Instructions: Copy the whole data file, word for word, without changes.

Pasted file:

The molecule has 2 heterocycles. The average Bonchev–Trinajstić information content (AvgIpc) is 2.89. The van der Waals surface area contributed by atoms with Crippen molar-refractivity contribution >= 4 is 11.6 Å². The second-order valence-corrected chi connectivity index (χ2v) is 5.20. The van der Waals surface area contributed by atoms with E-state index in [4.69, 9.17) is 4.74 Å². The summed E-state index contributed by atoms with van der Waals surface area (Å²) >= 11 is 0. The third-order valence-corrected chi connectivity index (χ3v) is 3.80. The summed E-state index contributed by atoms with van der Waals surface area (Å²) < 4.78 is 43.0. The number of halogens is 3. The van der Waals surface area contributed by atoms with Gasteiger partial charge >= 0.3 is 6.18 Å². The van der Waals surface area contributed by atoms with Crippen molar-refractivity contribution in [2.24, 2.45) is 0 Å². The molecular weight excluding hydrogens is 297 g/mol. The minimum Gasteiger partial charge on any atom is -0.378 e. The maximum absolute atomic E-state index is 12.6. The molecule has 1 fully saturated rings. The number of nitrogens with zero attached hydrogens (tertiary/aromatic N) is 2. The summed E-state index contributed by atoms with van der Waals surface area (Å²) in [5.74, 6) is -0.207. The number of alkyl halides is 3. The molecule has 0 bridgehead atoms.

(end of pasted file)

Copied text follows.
The molecule has 2 heterocycles. The average Bonchev–Trinajstić information content (AvgIpc) is 2.89. The van der Waals surface area contributed by atoms with Crippen molar-refractivity contribution >= 4 is 11.6 Å². The second-order valence-corrected chi connectivity index (χ2v) is 5.20. The van der Waals surface area contributed by atoms with E-state index in [4.69, 9.17) is 4.74 Å². The summed E-state index contributed by atoms with van der Waals surface area (Å²) >= 11 is 0. The third-order valence-corrected chi connectivity index (χ3v) is 3.80. The summed E-state index contributed by atoms with van der Waals surface area (Å²) < 4.78 is 43.0. The number of halogens is 3. The van der Waals surface area contributed by atoms with Gasteiger partial charge >= 0.3 is 6.18 Å². The van der Waals surface area contributed by atoms with Crippen molar-refractivity contribution in [2.24, 2.45) is 0 Å². The molecular weight excluding hydrogens is 297 g/mol. The minimum Gasteiger partial charge on any atom is -0.378 e. The maximum absolute atomic E-state index is 12.6. The molecule has 1 fully saturated rings. The number of nitrogens with zero attached hydrogens (tertiary/aromatic N) is 2. The summed E-state index contributed by atoms with van der Waals surface area (Å²) in [5.74, 6) is -0.207. The number of alkyl halides is 3. The molecule has 0 bridgehead atoms.